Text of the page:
At any rate, we bought a very nice shelving unit from a man who had taken the time to discover its dimensions all on his own. And now my living room is in chaos as we move things around and have to sell a china cabinet. I wonder how tall it is…?

I Scream, You Scream

The other day, Kate and I were driving on the 401, the ridiculously busy highway that stretches across Ontario, and the traffic was heavy, mostly with trucks. But not the usual kind of transport trucks—no, these were random ‘wide load’ trucks, or dump trucks, or trucks carrying large sheets of glass or drywall. Finally, we passed something strange:

Kate: Is that a…streetsweeper?
Me: It looks like it. Weird.
Kate: Like it just drives from town to town on the highway, looking for streets to sweep?
Me (fake English accent): Good day to you, my lady. Would you care to have your street swept? Or perhaps have your knives sharpened?
Kate (laughs): What’s with the knives?

So I explained to her that, when I was a kid, there used to be a guy who travelled around different neighbourhoods on a large tricycle with a grinder mounted on the back, and for a dollar, he would offer to sharpen your knives and scissors. It was the worst, not because people would come running out of their houses brandishing sharp, deadly instruments (and this is obviously where the saying ‘don’t run with scissors’ came from), but—and I don’t know if it was the same for you or not—the knife guy had the EXACT SAME BELL AS THE ICE CREAM TRUCK.

The ice cream truck was, obviously, a fan favourite in our neck of the woods, and on a summer afternoon, you’d hear the faint ringing of the ice cream bell as it approached your street, and then all the children would beg their parents for a nickel or a dime, and we’d all run out and crowd around it, flush with loose change and excitement. But every once in a while, you’d hear a distant bell, and you’d grab your change and race to the street, and there would be the f*cking knife guy, with his adult sized kiddie bike and his stupid grinder, yelling “Bring your knives, bring your scissors”, as if he had some kind of bizarre death wish, because WE ALL WANTED TO STAB HIM WITH SAID KNIVES AND SCISSORS. Except for Mrs. Robertson, who always trotted out to greet him with an armful of kitchen tools, and what the heck was she butchering that she needed her knives sharpened that often?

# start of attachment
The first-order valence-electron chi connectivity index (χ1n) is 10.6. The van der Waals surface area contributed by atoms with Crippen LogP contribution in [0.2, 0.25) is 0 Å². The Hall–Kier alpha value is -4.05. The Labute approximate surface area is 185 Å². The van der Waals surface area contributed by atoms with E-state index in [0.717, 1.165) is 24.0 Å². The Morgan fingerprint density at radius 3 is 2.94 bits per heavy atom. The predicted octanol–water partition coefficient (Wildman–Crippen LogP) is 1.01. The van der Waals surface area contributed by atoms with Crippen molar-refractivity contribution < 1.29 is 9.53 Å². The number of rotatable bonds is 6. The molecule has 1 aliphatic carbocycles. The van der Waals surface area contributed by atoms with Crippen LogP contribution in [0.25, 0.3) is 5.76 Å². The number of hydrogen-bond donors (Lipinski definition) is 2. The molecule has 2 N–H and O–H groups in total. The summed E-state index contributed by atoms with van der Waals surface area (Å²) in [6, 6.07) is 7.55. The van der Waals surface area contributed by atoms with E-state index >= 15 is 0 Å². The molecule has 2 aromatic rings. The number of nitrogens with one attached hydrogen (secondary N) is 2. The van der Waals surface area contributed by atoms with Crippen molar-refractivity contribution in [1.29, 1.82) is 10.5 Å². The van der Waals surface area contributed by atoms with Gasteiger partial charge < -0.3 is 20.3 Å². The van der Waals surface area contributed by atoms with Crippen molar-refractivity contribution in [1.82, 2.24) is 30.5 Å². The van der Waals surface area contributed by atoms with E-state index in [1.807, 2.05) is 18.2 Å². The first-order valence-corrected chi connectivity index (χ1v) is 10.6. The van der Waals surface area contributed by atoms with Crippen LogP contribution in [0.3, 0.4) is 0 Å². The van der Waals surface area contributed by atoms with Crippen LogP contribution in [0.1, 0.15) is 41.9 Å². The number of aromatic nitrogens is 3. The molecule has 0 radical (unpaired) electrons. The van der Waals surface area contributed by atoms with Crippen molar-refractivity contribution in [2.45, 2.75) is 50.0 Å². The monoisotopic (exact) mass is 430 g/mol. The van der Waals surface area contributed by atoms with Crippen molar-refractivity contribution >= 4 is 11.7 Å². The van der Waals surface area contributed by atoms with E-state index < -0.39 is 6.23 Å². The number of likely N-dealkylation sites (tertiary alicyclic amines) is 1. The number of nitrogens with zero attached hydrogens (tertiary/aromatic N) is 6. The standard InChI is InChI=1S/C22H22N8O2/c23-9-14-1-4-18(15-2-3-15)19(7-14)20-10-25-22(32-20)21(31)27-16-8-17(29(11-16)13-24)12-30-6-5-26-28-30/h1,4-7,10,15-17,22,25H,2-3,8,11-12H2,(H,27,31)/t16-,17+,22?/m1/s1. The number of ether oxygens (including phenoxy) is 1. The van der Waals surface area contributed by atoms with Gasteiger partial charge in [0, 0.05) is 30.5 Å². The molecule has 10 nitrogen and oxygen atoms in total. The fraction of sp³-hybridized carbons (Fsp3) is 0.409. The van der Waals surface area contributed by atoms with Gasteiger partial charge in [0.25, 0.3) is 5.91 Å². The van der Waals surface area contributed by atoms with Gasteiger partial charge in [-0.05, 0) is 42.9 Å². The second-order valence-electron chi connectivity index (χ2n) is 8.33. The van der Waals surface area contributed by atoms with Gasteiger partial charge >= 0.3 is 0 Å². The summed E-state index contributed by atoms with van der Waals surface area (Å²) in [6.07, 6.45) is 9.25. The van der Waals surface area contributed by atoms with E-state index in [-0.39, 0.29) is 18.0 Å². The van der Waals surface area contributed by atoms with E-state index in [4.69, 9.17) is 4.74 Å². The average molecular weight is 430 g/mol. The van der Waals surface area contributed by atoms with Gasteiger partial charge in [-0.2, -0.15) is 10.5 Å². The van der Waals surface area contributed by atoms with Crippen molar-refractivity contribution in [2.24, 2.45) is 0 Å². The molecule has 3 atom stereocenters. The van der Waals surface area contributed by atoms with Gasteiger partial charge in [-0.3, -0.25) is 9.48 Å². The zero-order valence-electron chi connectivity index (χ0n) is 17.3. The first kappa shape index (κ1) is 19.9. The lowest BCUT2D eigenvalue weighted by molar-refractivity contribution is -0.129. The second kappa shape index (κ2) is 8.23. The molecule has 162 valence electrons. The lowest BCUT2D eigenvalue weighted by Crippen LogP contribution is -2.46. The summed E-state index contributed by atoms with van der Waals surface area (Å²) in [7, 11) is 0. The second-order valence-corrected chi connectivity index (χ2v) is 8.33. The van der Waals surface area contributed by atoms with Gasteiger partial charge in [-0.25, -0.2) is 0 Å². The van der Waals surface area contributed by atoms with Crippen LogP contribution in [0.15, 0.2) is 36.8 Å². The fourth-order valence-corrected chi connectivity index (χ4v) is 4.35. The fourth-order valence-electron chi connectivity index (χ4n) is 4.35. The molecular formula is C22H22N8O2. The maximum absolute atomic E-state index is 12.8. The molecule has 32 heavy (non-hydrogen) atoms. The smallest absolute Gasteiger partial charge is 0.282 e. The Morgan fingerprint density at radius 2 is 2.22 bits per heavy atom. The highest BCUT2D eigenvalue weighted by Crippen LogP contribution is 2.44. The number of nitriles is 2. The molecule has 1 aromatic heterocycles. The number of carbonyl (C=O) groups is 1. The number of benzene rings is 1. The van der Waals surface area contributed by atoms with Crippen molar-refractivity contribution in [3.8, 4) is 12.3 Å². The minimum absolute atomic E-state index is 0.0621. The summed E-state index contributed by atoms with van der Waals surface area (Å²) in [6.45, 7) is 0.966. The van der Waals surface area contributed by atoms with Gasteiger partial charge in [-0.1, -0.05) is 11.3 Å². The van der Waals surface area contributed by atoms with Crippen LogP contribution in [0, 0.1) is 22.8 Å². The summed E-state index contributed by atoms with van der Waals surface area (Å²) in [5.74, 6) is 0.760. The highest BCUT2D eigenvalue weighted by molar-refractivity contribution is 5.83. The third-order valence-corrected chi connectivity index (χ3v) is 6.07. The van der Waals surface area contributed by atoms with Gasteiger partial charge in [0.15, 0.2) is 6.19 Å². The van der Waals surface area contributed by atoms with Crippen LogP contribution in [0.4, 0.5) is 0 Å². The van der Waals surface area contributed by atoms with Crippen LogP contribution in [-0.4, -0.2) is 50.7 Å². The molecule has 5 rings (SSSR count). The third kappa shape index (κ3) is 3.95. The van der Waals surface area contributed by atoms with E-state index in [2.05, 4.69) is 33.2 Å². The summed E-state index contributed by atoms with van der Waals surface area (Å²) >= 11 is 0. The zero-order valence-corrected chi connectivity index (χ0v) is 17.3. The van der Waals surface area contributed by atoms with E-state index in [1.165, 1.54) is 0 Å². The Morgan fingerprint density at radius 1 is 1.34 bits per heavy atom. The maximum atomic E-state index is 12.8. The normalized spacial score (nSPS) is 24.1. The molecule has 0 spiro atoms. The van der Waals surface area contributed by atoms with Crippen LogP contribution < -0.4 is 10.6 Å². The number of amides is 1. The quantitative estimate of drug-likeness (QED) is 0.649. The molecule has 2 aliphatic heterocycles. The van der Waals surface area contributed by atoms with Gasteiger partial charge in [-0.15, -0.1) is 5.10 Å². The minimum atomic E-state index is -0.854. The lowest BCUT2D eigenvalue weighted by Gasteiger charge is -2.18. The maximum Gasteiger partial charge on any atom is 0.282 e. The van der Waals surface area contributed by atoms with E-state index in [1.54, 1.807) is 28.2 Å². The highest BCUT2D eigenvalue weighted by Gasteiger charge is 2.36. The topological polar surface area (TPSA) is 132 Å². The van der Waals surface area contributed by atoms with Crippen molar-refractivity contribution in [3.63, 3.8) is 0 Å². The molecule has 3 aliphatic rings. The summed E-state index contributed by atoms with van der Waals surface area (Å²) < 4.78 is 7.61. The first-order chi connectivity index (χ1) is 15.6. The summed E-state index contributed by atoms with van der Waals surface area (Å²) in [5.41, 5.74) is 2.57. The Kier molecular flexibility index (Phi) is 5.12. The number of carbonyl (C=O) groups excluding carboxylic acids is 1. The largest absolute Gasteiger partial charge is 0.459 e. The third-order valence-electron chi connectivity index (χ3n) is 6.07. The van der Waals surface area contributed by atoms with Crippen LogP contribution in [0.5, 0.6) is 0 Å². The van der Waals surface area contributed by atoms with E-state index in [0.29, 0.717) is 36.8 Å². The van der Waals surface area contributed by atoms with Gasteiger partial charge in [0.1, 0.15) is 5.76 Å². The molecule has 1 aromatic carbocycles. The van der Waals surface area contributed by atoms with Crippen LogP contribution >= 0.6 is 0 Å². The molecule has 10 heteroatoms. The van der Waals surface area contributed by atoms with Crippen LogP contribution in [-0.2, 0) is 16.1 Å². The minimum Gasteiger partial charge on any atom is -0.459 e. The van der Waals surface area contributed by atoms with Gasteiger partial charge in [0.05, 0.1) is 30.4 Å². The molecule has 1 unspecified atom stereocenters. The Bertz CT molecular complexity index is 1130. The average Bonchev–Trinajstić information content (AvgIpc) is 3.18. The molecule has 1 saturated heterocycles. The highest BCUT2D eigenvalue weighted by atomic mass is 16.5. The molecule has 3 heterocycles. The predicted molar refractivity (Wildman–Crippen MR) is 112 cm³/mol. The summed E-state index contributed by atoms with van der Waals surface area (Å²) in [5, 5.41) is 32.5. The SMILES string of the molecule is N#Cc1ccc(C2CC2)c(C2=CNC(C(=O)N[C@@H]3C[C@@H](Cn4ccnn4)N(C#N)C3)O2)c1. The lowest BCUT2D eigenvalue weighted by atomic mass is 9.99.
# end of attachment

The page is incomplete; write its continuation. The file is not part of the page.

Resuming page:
At any rate, it was one of childhood’s greatest letdowns, hearing the ice cream truck only to discover it was the knife guy. Unless you were Mrs. Robertson.

In other news, every day when I pull into the parking lot at work, I see this:

It’s the height of irony, because the truck belongs to the owner of the garage, and that truck is parked there EVERY morning in front of the door upon which the owner has clearly painted “DO NOT BLOCK DOOR” in very large letters. Also, the owner of the garage AND truck felt it necessary to do fancy ‘O’s so that people would understand they’re not zeroes and wouldn’t be confused. As if THAT’S the most confusing thing about this whole situation.

Ups And Downs

This week, something amazing happened. It was a dream come true. No, I didn’t win a Nobel Prize for Sassy Literature—I didn’t even get the writer’s grant I’d applied for which, even though it was a long shot, still really made me sad. But then I was at work, and I got the opportunity to do something I’ve wanted for a long time. And if you’re thinking, “Mydangblog finally got to drive a forklift!”, you’d be sadly mistaken and also, driving a forklift around an antiques market would be a very bad idea, and I’ve always thought the saying, “Like a bull in a china shop” should really be “Like a forklift in an antiques market”. No, the exciting news is this—I got trained to operate the elevator! And while this doesn’t sound very earthshattering, given that most elevators are easily operated by literally a small child, and I myself have operated many in the past by pushing the up button or the down button, or in one terrifying case, the emergency call button, this elevator is very different, as you can see here:

The actual elevator is on a different floor in this picture. This is just the shaft.